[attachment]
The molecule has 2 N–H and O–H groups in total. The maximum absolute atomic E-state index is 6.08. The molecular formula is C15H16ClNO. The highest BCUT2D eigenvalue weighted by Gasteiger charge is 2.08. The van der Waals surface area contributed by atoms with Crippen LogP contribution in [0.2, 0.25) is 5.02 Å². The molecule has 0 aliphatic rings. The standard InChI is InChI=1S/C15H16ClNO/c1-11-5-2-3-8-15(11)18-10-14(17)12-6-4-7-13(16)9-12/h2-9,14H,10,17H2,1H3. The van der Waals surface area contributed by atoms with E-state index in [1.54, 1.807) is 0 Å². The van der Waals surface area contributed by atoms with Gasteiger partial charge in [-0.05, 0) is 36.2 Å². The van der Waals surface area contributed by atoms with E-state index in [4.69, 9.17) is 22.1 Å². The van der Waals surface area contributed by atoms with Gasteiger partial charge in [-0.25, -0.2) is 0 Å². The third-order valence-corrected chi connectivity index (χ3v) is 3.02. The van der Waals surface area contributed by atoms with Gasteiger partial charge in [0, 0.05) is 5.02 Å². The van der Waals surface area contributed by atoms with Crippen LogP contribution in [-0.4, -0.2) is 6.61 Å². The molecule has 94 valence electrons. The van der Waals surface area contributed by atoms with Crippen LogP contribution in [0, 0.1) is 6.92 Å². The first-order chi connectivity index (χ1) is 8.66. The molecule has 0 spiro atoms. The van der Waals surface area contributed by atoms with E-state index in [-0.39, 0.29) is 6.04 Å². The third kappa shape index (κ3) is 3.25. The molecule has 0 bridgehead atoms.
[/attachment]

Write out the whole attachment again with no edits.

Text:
The molecule has 2 N–H and O–H groups in total. The maximum absolute atomic E-state index is 6.08. The molecular formula is C15H16ClNO. The highest BCUT2D eigenvalue weighted by Gasteiger charge is 2.08. The van der Waals surface area contributed by atoms with Crippen LogP contribution in [0.2, 0.25) is 5.02 Å². The molecule has 0 aliphatic rings. The standard InChI is InChI=1S/C15H16ClNO/c1-11-5-2-3-8-15(11)18-10-14(17)12-6-4-7-13(16)9-12/h2-9,14H,10,17H2,1H3. The van der Waals surface area contributed by atoms with E-state index in [1.54, 1.807) is 0 Å². The van der Waals surface area contributed by atoms with Gasteiger partial charge in [-0.05, 0) is 36.2 Å². The van der Waals surface area contributed by atoms with E-state index in [4.69, 9.17) is 22.1 Å². The van der Waals surface area contributed by atoms with Gasteiger partial charge in [-0.25, -0.2) is 0 Å². The third-order valence-corrected chi connectivity index (χ3v) is 3.02. The van der Waals surface area contributed by atoms with Gasteiger partial charge in [0, 0.05) is 5.02 Å². The van der Waals surface area contributed by atoms with Crippen LogP contribution in [-0.4, -0.2) is 6.61 Å². The molecule has 94 valence electrons. The van der Waals surface area contributed by atoms with Crippen LogP contribution in [0, 0.1) is 6.92 Å². The first-order chi connectivity index (χ1) is 8.66. The molecule has 0 spiro atoms. The van der Waals surface area contributed by atoms with E-state index in [-0.39, 0.29) is 6.04 Å². The third kappa shape index (κ3) is 3.25. The molecule has 0 bridgehead atoms.